A convention: More of a celebration of the craft or a particular genre. More fan/reader presence as well as more booksellers. For an author it’s a good place to meet those fans and meet fellow authors. It might be tough for new authors to find each other though, as they fall someone in the middle.

A workshop: Can involve presentations of some kind, but the big difference is that the author attendee is actively working or practicing a lesson of some kind. To give a shout out to MWW, you can usually find instructions and critiques from some “faculty” authors paired against presentations or lectures about specific topics.

A retreat: A sequestered experience in some out of the way location so an author can focus on his or her writing. Usually it’s run by another writer of some clout who shares their expertise and critique on a much more personal level.

Those might be self-explanatory, but it helps to set the attendee’s expectations. A new writer could still make connections at a convention for instance — hello, Bar Con! — but it’s a much less structured experience.

I like to go to events. I usually come back with a couple new tricks, some contacts, and I always learn something. The price of some of these events can get limiting, but if you’re ever on the fence if you should attend or not, my answer is yes!

Now you just have to whittle down which one that’ll be 🙂

Maybe next time I’ll give you my list of the types of people I usually run into at these things …

Full Stop

I write chronologically by nature. I always start at the beginning and work my way towards to the end. It makes me really uncomfortable to write scenes out of order. I don’t like going into a situation without knowing all the subtle nuances and decisions that got my characters to that point, so whatever I end up writing feels hollow to me. Even those big, shiny set pieces I know are going to be in there and I’m super excited about, I still can’t write them out of order. I’ll get there when I get there.

The only way I can write unconnected scenes is once I’ve finished the manuscript. With the story told, it’s much easier for me to see, “Oh, I’m missing this scene here,” or whatever, and then go back and write it. Doing it that way removes my earlier hang ups and it’s not much of a problem.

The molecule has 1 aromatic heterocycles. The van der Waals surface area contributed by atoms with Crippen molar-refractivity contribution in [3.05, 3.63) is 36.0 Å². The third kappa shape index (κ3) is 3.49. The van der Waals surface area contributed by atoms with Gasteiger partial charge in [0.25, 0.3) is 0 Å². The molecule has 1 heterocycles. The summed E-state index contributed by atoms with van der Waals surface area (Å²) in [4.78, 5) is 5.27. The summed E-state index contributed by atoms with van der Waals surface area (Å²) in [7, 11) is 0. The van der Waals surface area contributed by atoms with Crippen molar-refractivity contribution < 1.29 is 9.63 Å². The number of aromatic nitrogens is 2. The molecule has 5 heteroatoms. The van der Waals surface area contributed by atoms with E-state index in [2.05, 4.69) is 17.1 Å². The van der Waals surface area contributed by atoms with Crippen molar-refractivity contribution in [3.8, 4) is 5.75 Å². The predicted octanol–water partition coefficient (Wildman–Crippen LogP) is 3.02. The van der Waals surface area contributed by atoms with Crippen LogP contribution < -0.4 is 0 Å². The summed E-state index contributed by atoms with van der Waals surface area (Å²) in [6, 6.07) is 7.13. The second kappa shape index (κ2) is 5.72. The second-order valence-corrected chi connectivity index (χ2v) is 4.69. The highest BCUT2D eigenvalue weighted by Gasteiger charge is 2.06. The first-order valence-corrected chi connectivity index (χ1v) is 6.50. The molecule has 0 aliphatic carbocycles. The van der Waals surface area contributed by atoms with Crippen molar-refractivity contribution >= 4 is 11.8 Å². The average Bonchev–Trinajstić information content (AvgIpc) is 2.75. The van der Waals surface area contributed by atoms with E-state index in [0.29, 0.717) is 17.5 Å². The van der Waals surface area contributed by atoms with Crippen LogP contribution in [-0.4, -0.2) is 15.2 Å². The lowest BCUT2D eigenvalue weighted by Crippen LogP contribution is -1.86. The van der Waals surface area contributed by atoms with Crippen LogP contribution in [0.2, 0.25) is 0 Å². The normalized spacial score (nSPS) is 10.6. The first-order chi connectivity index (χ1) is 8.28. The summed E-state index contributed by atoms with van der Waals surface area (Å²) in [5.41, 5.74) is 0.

I bring all of this up because I ran into a brick wall in my current manuscript. There’s a particular battle that I’ve known about since the outlining phase. A small force has to win against insurmountable odds. I knew it was coming. I knew I should prepare for it. But Past Dan decided I’ll figure it out when I get there.

Past Dan is an idiot.

I have no idea what to do. It’s not exactly writer’s block because I know what needs to happen and the big turning points in the sequence. What I don’t know is how to bring those about in a logical manner. I mean, this rag tag group of heroes has to win, yes, but win in a believable way.

The diligent writer in me knows I won’t be getting my words in for the day while I sit and noodle this one out. That Dan wants me to pick a point after the battle and just continue since I know how it’s going to end anyway. But I just can’t. It feels wrong. I guess I can massage in continuity edits later, but it’s hard to get going. Unless I figure this out soon, I may not have a choice.

It’ll be an interesting exercise for me for sure if I just breeze past this pivotal scene. I know other writers who don’t have the reservations that I do and can write whatever scene they need in whatever order that strikes them. Not me, friends.

So maybe you can help me out. Besides a small group winning against a large one, how does said small group win if they’ve already given up the high ground? Seems impossible, right?

Now I’m mad at Past Dan for two reasons.

  1. Why didn’t he figure this out earlier?
  2. I control the narrative. Why are we even in this mess?

Oh well. Instead of my daily word count, I think it’s off to read some history forums and learn as much as I can about underdog battles. If any of you have any insight or advice, Present Dan is much more receptive than Past Dan. He’s all ears.